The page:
This was Mark’s favourite picture of the band. It was taken last summer in the place he lived with his photographer partner and manager Pam Vander. We’d often go over there for get-togethers, to have a laugh and think up new ideas.
While we were there that night having a few drinks, Pam asked if we’d like to have our photos taken. She disappeared for 10 minutes to set up some chairs and ridiculous props, and off we went! I’m the one with the horns coming out of my head, although they’re actually attached to the chair. I’ve also got a lightbulb in my hand, and I’m not quite sure why! Mark is looking very Mark-ish; he always liked to stick his tongue out mischievously.
My all-time favourite band photo is on the sleeve of one of Mark’s favourite LPs, Captain Beefheart’s Strictly Personal. Inside the gatefold, there’s a great black and white picture that you can stare at for hours – it’s so odd and interesting. This one of us reminds me of that a little. It makes you want to know what’s going on…
We had such a good time that night, and I think about it a lot since he’s gone. There were lots of laughs and jokes - he was always telling us funny stories. We had plenty of hilarious moments in The Fall, and this picture captures that.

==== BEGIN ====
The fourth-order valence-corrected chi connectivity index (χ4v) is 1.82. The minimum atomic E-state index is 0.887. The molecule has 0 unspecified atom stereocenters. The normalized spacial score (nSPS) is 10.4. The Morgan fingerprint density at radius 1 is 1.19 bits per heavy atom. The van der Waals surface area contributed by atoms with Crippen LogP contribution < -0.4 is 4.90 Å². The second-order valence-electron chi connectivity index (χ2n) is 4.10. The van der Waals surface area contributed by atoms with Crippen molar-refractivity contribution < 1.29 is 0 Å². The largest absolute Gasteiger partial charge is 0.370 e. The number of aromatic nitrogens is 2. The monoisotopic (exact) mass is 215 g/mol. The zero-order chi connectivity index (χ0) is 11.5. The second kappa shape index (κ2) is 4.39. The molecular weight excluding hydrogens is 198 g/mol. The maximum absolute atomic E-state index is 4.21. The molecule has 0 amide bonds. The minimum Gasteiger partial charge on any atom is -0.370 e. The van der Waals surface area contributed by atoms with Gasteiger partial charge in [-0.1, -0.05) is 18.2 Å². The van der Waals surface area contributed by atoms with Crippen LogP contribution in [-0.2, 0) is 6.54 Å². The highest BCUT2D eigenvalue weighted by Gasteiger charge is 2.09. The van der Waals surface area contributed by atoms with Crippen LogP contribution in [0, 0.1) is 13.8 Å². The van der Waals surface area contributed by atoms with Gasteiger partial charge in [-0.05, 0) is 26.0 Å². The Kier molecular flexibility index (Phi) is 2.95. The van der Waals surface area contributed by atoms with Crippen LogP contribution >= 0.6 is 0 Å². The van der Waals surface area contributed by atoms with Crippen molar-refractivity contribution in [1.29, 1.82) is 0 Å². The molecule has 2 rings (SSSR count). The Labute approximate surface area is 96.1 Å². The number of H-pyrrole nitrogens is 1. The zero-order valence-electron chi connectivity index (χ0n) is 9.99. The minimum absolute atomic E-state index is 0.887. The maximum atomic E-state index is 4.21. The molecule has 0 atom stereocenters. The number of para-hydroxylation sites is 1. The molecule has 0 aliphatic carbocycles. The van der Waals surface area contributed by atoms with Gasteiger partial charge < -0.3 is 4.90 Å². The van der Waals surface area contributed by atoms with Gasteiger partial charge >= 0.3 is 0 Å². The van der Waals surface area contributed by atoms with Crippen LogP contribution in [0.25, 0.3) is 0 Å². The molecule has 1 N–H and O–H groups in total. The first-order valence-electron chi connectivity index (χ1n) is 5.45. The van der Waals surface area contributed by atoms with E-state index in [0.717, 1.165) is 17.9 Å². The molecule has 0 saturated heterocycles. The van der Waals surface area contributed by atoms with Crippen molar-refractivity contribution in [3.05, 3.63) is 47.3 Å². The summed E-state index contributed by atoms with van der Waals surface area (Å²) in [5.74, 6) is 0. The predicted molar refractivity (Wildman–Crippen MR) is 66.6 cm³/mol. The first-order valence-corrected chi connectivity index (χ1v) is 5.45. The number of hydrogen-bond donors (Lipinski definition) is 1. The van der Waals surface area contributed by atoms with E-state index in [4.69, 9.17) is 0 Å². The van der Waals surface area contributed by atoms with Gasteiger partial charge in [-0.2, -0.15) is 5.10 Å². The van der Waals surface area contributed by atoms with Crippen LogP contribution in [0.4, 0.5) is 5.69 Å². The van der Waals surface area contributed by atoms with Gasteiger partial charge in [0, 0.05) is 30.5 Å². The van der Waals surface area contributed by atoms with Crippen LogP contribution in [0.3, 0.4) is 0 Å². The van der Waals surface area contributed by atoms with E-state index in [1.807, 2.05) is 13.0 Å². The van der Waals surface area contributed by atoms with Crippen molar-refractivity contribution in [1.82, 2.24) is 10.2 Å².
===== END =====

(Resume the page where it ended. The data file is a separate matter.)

I first met Mark in 2002, when I was in the tastefully titled band Pubic Fringe. It was at All Tomorrow’s Parties, the year Steve Albini curated. We’d gone as punters and in the blizzard of everything that went on that first night, my band had offered to play football with The Fall. They couldn’t quite believe it! We were told to meet the band in the pub the next day and, lo and behold, Mark walked in. We got talking about football and music, and he bought us drinks. We got on really well but didn’t play any football!
From that first meeting we got asked to support The Fall. Mark came across as very generous, and we had a great laugh – which was totally at odds with what I expected. I imagined he would be difficult, but he was quite the opposite.
It was quite easy to work with Mark – he was a very creative man and always had great ideas. But he also had an outrageous personality, which could be a stumbling block in some places, such as airports. He never really stopped being Mark E Smith, that’s who he was, he was the real deal. So, wherever you went, you had to take Mark E Smith with you. It could be problematic at times, but we’re left with some brilliant memories. I’ve never met anyone remotely like Mark, so I know I won’t ever experience anything like that again, which is really sad.
Mark affected the way we operated so much – his hands were always all over The Fall, when we played live especially. He conducted us, and we adored him. People’s perception of The Fall is that he was a difficult man to work with, but I found him a joy. He was an eccentric and did what most people wouldn’t; that was his vital role in the sound of The Fall.
Photo: Pamela Vander
This article features in the latest issue of M magazine.